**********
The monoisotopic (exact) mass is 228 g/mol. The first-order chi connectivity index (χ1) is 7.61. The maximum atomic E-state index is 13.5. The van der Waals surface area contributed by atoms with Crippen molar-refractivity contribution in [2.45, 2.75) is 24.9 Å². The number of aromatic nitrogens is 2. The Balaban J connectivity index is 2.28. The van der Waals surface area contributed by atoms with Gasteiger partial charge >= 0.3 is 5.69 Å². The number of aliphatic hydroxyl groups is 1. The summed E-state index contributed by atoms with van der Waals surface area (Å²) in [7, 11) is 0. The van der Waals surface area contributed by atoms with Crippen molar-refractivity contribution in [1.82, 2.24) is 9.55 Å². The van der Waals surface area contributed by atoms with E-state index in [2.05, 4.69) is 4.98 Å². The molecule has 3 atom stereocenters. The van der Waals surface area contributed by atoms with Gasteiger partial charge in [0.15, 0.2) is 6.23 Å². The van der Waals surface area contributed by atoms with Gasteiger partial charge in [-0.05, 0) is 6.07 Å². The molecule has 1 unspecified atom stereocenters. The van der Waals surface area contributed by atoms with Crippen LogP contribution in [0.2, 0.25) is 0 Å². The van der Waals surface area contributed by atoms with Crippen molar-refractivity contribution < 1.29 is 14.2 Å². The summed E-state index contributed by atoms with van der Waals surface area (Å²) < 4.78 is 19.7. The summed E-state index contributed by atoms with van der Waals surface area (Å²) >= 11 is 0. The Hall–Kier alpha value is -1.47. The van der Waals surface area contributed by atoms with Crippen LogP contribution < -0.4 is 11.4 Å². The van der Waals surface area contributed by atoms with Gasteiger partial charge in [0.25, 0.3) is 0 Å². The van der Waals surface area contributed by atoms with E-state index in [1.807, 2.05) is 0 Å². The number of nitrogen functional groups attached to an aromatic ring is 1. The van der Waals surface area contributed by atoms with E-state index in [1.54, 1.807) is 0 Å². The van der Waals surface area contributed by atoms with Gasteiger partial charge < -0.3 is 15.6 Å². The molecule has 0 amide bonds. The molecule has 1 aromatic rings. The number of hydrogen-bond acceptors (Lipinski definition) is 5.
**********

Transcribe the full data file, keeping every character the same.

The monoisotopic (exact) mass is 228 g/mol. The first-order chi connectivity index (χ1) is 7.61. The maximum atomic E-state index is 13.5. The van der Waals surface area contributed by atoms with Crippen molar-refractivity contribution in [2.45, 2.75) is 24.9 Å². The number of aromatic nitrogens is 2. The Balaban J connectivity index is 2.28. The van der Waals surface area contributed by atoms with Gasteiger partial charge >= 0.3 is 5.69 Å². The number of aliphatic hydroxyl groups is 1. The summed E-state index contributed by atoms with van der Waals surface area (Å²) in [7, 11) is 0. The van der Waals surface area contributed by atoms with Crippen molar-refractivity contribution in [1.82, 2.24) is 9.55 Å². The van der Waals surface area contributed by atoms with E-state index in [2.05, 4.69) is 4.98 Å². The molecule has 3 atom stereocenters. The van der Waals surface area contributed by atoms with Gasteiger partial charge in [0.15, 0.2) is 6.23 Å². The van der Waals surface area contributed by atoms with Gasteiger partial charge in [-0.05, 0) is 6.07 Å². The molecule has 1 unspecified atom stereocenters. The van der Waals surface area contributed by atoms with Crippen LogP contribution in [0.2, 0.25) is 0 Å². The van der Waals surface area contributed by atoms with Crippen molar-refractivity contribution < 1.29 is 14.2 Å². The summed E-state index contributed by atoms with van der Waals surface area (Å²) < 4.78 is 19.7. The summed E-state index contributed by atoms with van der Waals surface area (Å²) >= 11 is 0. The Hall–Kier alpha value is -1.47. The van der Waals surface area contributed by atoms with Crippen LogP contribution < -0.4 is 11.4 Å². The van der Waals surface area contributed by atoms with Gasteiger partial charge in [0.25, 0.3) is 0 Å². The van der Waals surface area contributed by atoms with E-state index in [1.807, 2.05) is 0 Å². The number of nitrogen functional groups attached to an aromatic ring is 1. The van der Waals surface area contributed by atoms with E-state index in [1.54, 1.807) is 0 Å². The van der Waals surface area contributed by atoms with Gasteiger partial charge < -0.3 is 15.6 Å². The molecule has 0 amide bonds. The molecule has 1 aromatic rings. The number of hydrogen-bond acceptors (Lipinski definition) is 5.